The Mathematics of Revenue Cycle Strategy

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Posted: May 15, 2013 | Modern B2B Marketing

Change of focus

Once clients of mine get their marketing automation platform in place their entire focus changes. Up to this point, their lives were dominated by focusing on what the new technology is and how can they get it up and running.

Now, let’s say you are the client. You are capable (obviously) and have setup key processes including lifecycle, scoring, marketing activities, and analytics. It is all working, the leads are coming in and moving through the lifecycle and you have visibility.

At the same time you are getting pressure from above to produce more results.

So you turn to me (your friendly Marketo Consultant) and ask what additional functionality does marketing automation offer to help me create more revenue/profit?

This is the exact moment where your approach needs to change!

You need to move past “what the platform can offer you” and start asking yourself “what are the critical variables that drive revenue?”

So what are the variables?

What I like to do at this point is encourage my clients to think of their revenue mathematically.  I usually think of the revenue cycle like a factory line. Raw materials come in (“names”). They are processed (“revenue cycle stages”). And then the product comes out (“revenue”). If you think of it that way there are clear variables that will impact the product being produced.

The key revenue variables are the following:

  • Number of names in Engaged status = A
  • Number of names added to Engaged status = B
  • Quantity of Engagement = C
  • Quality of Engagement = D
  • Product quality = E

If you want more revenue you will need to significantly increase some combination of these variables.

Number of leads in Engaged status = A

The number of names in Engaged status is a good representation of the size of a key marketing asset. This number will impact revenue. Many of your marketing activities will touch these people including email blasts, webinars, and lead nurturing for example. The more names in Engaged status the more interactions, marketing qualified leads, and deals won. The important point here is that we are ignoring names that are not interacting. If you purchase and upload a third-party list, that list will not count (purchasing lists is a no-no anyway)!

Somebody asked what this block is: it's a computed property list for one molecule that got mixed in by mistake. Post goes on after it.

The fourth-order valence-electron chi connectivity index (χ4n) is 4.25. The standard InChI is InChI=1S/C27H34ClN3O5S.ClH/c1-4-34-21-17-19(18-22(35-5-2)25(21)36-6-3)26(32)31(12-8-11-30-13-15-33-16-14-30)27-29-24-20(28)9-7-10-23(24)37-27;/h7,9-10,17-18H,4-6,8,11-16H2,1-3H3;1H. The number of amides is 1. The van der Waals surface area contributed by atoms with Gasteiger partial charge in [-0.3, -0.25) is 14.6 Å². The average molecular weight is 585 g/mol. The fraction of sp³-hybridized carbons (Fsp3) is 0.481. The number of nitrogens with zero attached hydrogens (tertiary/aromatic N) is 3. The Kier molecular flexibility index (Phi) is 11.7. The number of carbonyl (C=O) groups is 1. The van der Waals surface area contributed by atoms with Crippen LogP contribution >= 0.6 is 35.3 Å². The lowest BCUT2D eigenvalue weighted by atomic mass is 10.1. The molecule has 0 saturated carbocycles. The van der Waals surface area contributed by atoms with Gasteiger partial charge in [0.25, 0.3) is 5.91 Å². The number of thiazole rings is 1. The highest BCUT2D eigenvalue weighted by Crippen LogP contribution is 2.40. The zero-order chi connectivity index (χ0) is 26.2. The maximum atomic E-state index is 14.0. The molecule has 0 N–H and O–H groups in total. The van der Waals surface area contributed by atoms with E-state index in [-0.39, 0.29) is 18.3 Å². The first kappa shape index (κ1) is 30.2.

Number of names added to Engaged status = B

Bringing in more Engaged names will drive revenue. You will be able to interact with more people.

Quantity of Engagement = C

Your engagement will drive revenue. One way you can measure this is to use the gross score for a time period as a measure of the engagement you drove. See my post on interaction analysis for how you can do this.

Quality of Engagement = D

Quality of engagement can be impacted in many ways. Better segmentation will increase quality. Better timing will increase quality.  A well designed lead nurture program can help you improve the quality of engagement by better controlling segmentation and timing among other things.

“Product” quality = E

“Product” is in quotes because my definition of product is broad. My definition of product quality is how much people would miss your product or service if it went away. It includes the actual product/service quality, includes price, and includes other options in the market. If your execution is constant and product quality declines, you will have less revenue. At some level of the organization you will want to look at this but at a demand generation level you will likely want to assume this variable is constant.

What is the formula you might ask?

((A*weight 1) + (B*weight 2) + (C*weight 3) + (D*weight 4) + (E*weight)) = P*

Notes:

  • P = your revenue cycle momentum
  • If P increases you will generate more revenue
  • Each variable has a weighting adjustment to equalize their impact on your final number – therefore any variable change will impact P at the right magnitude

How do you execute on this?

If you took these variables, your data, and a mathematician, you could create a formula that outlines the relationships of these variables. Getting complicated with this formula is not necessary though. All you need to know is that you have to measure and improve these variables to drive revenue.

So what this means is you need to figure out a way to measure these five variables. Benchmark these measurements and drive them to improve. If they improve significantly you will have more revenue!

Related Resources

  • Rajiv Kapoor

    Chris, I would not dispute that mailing to a purchased list works. The issue is that this is not truly opt-in. I think the use of third-party assets to reach new leads is good – but more through the third-party taking action on my behalf and collecting true opt-ins out of that activity which I would drip nurture.

  • Rajiv Kapoor

    Yes you have it right. I am just not counting them until they are engaged which would be the case if they took some other action. My pleasure!

Rajiv (@rajivchai) is a Senior Consultant at Marketo. Rajiv can be found catalyzing his clients to get the most out of Marketo and moonlighting on the Marketo blog sharing best-practice. Rajiv holds a bachelor’s degree in economics from Vanderbilt University and has a Masters in Management from London Business School.

Read Rajiv's Blogs

Move past what #marketingautomation can offer and start asking what the critical variables are that drive revenue.

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